Gang summit ends with pledge of cooperation

Times Staff Writer

An international summit on transnational gangs wrapped up in Universal City on Friday with an agreement between U.S. and Latin American law enforcement leaders to begin crafting four initiatives, including one to improve intelligence sharing on criminals who move back and forth over borders.

Three other proposals to be discussed when the officials meet again in April in El Salvador include:

* Creating an international prevention campaign using sports celebrities and singers to urge kids to stay out of gangs.

* Developing an exchange program in which U.S. mid- and high-level law enforcement officials would be embedded in Central American and Mexican agencies and Latin American officials would spend time in the U.S.


* Creating a “Top 20" fugitive program that would identify the worst of the worst transnational gang members so border guards could be on the lookout for them in all of the countries.

“We have arrested people here who were deported five times, so we want to put some of them on the list so we look harder at the border for the worst of the worst,” said Robert Loosle, special agent in charge of the criminal section of the FBI’s Los Angeles office.

More than 100 federal agents, police chiefs and prosecutors from the U.S. and law enforcement officials from Belize, Honduras, Guatemala, Mexico, Canada and El Salvador attended the three-day summit at the Universal City Hilton to discuss the problems that occur when hardened gang criminals enter the U.S. illegally and then are deported back to Latin America.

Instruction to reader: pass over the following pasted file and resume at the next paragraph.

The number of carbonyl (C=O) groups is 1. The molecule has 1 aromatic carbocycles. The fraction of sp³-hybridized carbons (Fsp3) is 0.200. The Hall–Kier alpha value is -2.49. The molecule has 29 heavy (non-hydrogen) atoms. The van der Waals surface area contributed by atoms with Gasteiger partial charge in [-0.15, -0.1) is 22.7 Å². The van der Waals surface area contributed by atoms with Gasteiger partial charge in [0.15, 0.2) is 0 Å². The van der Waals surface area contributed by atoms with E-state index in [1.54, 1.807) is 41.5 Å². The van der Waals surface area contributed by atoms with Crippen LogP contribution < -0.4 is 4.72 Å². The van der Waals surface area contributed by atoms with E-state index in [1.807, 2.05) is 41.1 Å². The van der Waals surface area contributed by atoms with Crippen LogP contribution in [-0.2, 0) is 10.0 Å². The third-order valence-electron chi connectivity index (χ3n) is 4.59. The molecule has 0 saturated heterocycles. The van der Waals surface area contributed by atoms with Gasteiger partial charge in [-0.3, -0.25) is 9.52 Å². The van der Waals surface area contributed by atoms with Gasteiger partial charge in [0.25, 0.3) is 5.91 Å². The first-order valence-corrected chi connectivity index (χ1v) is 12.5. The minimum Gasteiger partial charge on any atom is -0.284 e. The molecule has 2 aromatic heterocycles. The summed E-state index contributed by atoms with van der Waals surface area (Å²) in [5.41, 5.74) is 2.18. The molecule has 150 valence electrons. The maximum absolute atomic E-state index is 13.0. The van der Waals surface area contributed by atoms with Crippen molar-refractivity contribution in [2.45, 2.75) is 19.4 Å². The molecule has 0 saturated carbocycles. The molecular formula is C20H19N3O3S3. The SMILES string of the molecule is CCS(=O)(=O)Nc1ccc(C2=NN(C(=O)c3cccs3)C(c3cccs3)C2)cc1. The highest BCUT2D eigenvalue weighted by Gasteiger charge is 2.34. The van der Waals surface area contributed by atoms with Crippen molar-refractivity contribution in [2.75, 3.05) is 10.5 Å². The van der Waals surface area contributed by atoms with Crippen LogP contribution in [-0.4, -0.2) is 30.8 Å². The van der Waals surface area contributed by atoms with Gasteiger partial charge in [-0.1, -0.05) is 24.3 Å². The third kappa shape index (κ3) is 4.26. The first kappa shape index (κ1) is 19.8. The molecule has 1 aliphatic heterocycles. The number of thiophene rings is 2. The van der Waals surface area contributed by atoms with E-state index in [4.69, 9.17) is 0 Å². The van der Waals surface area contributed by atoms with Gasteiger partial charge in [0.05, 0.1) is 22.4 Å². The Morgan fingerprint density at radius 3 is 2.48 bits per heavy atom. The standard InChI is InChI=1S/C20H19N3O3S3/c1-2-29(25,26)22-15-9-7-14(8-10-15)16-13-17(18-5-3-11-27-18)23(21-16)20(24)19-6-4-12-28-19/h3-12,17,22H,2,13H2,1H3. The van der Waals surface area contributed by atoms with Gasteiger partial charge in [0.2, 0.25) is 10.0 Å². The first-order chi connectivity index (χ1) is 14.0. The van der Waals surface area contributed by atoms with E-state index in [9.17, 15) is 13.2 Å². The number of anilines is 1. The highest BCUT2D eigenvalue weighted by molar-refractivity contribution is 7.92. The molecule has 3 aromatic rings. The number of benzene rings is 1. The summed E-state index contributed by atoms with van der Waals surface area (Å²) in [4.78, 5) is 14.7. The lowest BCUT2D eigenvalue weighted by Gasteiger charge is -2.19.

“There was agreement that we need to vary our way of sharing information with special operating mechanisms not only on the law enforcement side but also on the prevention piece,” said Rodrigo Avila-Aviles, director general of the El Salvador National Civil Police.

Officials from Interpol and the U.S. National Gang Intelligence Center provided expertise at the summit on ways to develop databases that can share information on gangs throughout the region.

Augusto Del Pino, deputy attorney general from the Mexican state of Chiapas, said the conference was important because it opened lines of communication and created relationships that can assist all of the nations.

“To me this was a very important summit because we were able to gather information, exchange it, and make a review of the system and judicial and police operations,” Del Pino said.

The group also discussed ways to alert Mexican authorities when a gang member in the U.S. adopts an alias that he then tries to use upon returning to Mexico.


“We will be able to identify the people we have caught and we have in prison [when] they change names and pretend to be somebody else,” Del Pino said.

Also aiding the effort was the announcement this week by U.S. Atty. Gen. Alberto R. Gonzales that the federal government would accelerate implementation of the Central American Fingerprinting Exploitation system, which will help track gang members.

Los Angeles Mayor Antonio Villaraigosa and Police Chief William J. Bratton said they planned to travel to El Salvador in April to continue talks on ways to cooperate with their Central American counterparts.

“Many of the gangs that start here -- from 18th Street to MS to the Crips and the Bloods -- started here in Los Angeles, went across the country, and in the case of the first two have gone to Mexico, Latin America and beyond,” Villaraigosa said. “So we are coordinating our efforts.”